Preserving Heirloom Apples

By Sarah Bode-Clark

Published on September 10, 2009

Interested in helping to preserve heirloom apple varieties? You can start by seeking them out, cooking with them, and eating them. Each apple has its own, unique qualities and is best suited for a particular use: baking, drying, preserving, making into applesauce or cider, eating fresh, and so on. There are other ways to get involved, too. Below, a roundup of coming events and information about local Slow Food USA chapters that are fighting to keep these precious varieties alive.


Great Lakes Cider & Perry Festival, St. Johns, MI
September 12-13, 2009
Fifty ciders and perrys (a ciderlike drink made from pears) from the Great Lakes region on offer, plus a tasting of local heirloom apples like Baldwin, Northern Spy, and Winesap.

Forgotten Fruits of the Great Lakes Region: Heirloom Apple and Cider Tasting, Chicago, Il
September 17, 2009
Plenty of hard and sweet ciders for sipping, plus artisanal cheeses and breads. Gary Nabhan, founder of the RAFT Alliance, will speak.

33rd Annual Common Ground Country Fair, Unity, ME
September 25-27, 2009
Michael Phillips of Heartsong Farm will host classes on basic and intermediate orchard skills; traditional apple varieties like St. Edmund's Russet and Wealthy available for sampling.

Foggy Ridge Cider Fall Open House, Dugspur, VA
October 3-4, 2009
Unusual apple varieties like the Pomme Gris, which resembles a potato and tastes like fresh ginger, free for munching, plus samples of Foggy Ridge cider.

2009 CiderFest on Vashon, Vashon Island, WA
October 10, 2009
Red Barn, Westcott Bay Ciders, and Blue Mountain are among the local cider makers who will be pouring drinks at this festival. Other attractions: a show of locally grown fruit featuring Queen Cox and Liberty apples and a cider-pressing demonstration.

Forgotten Fruits: Heirloom Apples and Blueberry History, Hancock, NH
November 4, 2009
Writer and cider maker Ben Watson and apple historian Tom Burford will talk about orchard restoration; crunch into local apple varieties like Granite Beauty and Nodhead.

15th Annual Franklin County Cider Days, Franklin County, MA
November 7-8, 2009
Free workshops on home cider making, apple growing, and more, plus a cheese and cider tasting led by Ben Watson.

Slow Food Chapters_

Slow Food Blueridge, Virginia
Diane Flynt, owner of Foggy Ridge Cider and Slow Food Blueridge board member, is so passionate about preserving apple varieties that she's founded Apple Corps, a group that plans to collect wild and unnamed apples from backyards and abandoned orchards, identify them, and graft them to new trees. Contact Slow Food Blueridge about getting involved.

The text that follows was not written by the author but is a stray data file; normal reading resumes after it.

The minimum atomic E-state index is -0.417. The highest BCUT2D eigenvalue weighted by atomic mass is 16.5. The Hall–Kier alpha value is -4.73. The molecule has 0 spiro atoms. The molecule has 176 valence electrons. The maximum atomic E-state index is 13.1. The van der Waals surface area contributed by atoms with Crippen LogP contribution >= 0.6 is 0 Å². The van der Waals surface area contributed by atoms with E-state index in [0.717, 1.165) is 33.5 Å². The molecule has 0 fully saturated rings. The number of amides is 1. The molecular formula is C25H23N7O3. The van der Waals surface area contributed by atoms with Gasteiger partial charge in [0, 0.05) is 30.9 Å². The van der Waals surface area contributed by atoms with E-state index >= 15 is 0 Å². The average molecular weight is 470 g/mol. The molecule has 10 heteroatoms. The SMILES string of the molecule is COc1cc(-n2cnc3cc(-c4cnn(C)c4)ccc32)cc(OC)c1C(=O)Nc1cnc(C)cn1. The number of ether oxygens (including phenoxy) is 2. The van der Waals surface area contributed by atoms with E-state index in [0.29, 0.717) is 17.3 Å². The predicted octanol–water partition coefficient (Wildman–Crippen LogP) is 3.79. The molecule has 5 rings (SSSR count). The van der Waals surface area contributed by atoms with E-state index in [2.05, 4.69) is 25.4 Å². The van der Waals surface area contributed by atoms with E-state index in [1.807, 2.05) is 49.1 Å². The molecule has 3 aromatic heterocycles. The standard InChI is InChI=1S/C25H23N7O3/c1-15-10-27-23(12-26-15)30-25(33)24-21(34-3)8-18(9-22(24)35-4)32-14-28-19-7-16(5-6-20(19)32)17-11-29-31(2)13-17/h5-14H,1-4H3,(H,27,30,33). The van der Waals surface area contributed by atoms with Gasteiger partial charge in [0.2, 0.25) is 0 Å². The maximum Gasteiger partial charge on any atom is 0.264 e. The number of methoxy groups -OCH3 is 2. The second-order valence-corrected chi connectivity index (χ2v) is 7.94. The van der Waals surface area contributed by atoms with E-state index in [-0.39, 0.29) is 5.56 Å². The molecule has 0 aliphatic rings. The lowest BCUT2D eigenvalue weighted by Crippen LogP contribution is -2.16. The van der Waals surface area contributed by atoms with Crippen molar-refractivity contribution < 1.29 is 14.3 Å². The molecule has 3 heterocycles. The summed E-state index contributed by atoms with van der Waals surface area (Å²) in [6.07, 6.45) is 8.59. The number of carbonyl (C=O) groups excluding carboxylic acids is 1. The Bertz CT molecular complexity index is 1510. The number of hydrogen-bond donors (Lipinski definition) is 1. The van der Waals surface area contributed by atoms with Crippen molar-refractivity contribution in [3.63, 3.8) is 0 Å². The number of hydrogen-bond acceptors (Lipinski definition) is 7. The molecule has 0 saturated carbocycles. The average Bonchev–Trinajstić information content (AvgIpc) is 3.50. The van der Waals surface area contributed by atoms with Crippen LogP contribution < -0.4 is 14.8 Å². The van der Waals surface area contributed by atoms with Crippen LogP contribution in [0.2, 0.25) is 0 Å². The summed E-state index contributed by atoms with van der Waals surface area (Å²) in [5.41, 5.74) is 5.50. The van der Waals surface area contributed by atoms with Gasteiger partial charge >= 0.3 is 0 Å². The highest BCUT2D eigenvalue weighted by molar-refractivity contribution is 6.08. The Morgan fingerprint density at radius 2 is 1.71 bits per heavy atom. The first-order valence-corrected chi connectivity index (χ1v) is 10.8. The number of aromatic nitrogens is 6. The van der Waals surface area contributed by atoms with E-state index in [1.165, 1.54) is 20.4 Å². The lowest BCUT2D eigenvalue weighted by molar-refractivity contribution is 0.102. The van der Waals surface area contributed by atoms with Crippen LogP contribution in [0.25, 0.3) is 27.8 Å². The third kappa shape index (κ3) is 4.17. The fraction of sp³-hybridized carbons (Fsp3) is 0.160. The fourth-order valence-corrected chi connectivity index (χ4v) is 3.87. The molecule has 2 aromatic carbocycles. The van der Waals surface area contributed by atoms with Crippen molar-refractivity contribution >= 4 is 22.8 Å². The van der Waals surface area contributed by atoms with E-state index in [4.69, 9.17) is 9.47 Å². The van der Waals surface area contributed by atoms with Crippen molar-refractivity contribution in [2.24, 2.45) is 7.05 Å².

Slow Food Russian River, California
Of the hundreds of California apple varieties, the sweet-tart and crunchy Sebastopol Gravenstein is one of the best; it's great fresh or baked into pies or made into vinegar, sauce, or brandy. Because this area is losing apple acreage at an alarming rate (mostly owing to the profitability of wine grapes), Slow Food Russian River is working to promote the Gravenstein, increase demand, and raise awareness of the importance of supporting local growers. Look for events in August 2010 at the end of the Gravenstein's harvest season.

Slow Food Monadnock, New Hampshire
This chapter's heritage nursery is dedicated to distributing rare and regional varieties of fruit trees to home orchardists throughout southwestern New Hampshire, and, beginning in 2010, the nursery plans to experiment with a greater diversity of grafted fruit trees, including peach, quince, pear, and cherry, native to the Northeast. Contact Slow Food Monadnock about getting involved.

Slow Food New York City, New York
Bringing the Green Newtown Pippin back to its native New York City is a major goal of this chapter. The apple is believed to be one of the only apples to have originated in the five boroughs, but today it's almost impossible to find. Slow Food New York City has assisted Green Apple Cleaners and other groups in their efforts to plant Green Newton Pippin trees in local nurseries, at schools, in community gardens, and at other public spaces and the groups are still accepting applications for those who would like a free sapling for the September planting season.

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